During a week of field visits and classroom sessions, supplemented by individual research and writing projects, students will gain an overview of the rich variety of library collections that support, and operate in tandem with, cultural institutions in the Washington, D.C. metropolitan area. Students will learn about the programs and mission of large, nationally-known museums as well as small, community-based historical organizations. Students will be encouraged to consider changes in technology and informatics during the first decade of the 21st century, and the impact of those changes on art and museum library and archival services, collections, space allocations, staffing, and equipment
Development, management, and evaluation of school library media programs, including instructional services, collection and access to information, staffing, facilities and technology, and budgeting and advocacy. Professional and state standards/guidelines and ethical issues related to school librarianship. Emphasizes building capabilities to develop a strategic plan based on environmental scanning and needs assessment. This course is the pre- or co-requisite for LSC908: School Library Media Practicum.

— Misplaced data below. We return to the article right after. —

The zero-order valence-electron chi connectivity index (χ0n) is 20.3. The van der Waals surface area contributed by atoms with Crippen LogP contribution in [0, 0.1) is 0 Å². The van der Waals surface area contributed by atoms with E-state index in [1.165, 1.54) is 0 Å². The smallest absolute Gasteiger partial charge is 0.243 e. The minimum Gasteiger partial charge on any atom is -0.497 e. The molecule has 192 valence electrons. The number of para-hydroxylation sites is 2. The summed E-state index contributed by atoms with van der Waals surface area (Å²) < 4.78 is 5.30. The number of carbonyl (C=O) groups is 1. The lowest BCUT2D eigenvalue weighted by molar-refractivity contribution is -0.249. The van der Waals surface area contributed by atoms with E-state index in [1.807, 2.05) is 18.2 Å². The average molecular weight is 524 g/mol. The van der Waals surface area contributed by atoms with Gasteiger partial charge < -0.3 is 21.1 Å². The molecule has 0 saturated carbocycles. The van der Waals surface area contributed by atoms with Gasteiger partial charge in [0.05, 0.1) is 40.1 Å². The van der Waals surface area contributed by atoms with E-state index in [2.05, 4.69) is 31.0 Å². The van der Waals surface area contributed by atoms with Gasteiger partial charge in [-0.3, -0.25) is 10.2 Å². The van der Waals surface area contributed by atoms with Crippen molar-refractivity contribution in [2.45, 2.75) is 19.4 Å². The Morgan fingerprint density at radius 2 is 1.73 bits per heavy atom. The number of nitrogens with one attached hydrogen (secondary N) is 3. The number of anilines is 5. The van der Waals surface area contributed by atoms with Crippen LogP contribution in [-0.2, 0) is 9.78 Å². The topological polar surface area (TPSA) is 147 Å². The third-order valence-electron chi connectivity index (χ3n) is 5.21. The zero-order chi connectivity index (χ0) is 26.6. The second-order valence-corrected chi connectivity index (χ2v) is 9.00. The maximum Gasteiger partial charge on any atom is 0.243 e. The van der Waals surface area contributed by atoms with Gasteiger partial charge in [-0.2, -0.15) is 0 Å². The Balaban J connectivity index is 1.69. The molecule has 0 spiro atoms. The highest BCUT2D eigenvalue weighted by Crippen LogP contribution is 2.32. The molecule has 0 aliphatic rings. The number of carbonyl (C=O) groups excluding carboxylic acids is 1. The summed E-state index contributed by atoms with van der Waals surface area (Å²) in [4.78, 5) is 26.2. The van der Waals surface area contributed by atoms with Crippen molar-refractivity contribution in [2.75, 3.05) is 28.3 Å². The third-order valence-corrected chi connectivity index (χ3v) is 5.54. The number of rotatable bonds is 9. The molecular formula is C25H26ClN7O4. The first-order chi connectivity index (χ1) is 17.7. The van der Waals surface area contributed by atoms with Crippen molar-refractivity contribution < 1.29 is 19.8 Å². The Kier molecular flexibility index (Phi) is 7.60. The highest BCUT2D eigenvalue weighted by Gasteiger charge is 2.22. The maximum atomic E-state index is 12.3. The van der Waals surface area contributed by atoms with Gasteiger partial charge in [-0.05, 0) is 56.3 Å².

Survey of information resources and services in the health sciences. Includes information needs and communication patterns in the biomedical community. Emphasis on indexes and abstracts, important journals, and major dictionaries, encyclopedias, handbooks, directories, and textbooks. Includes on-line searching of MEDLINE and other biomedical databases. Prerequisite: 553.
In-depth analysis of legal research processes and major bibliographic tools involved. Particular emphasis on federal legislative materials, online resources, and advanced research and analysis skills.
Prerequisite: LSC 830 or LSC 553 and permission.
Introduction to the identification, examination, evaluation and application of the diversity of music and dance reference sources utilized in reference and access provision in performing arts libraries. Surveys the diverse range of bibliographical and mediographical information resources of music and dance, as well as a comprehensive survey of the literature of Western music. Includes the treatment of ethnic and popular music, as well as the literature of classical, modern/postmodern, world dance, and new dance forms.
Prerequisite: LSC 553 or 9 graduate credits in the performing arts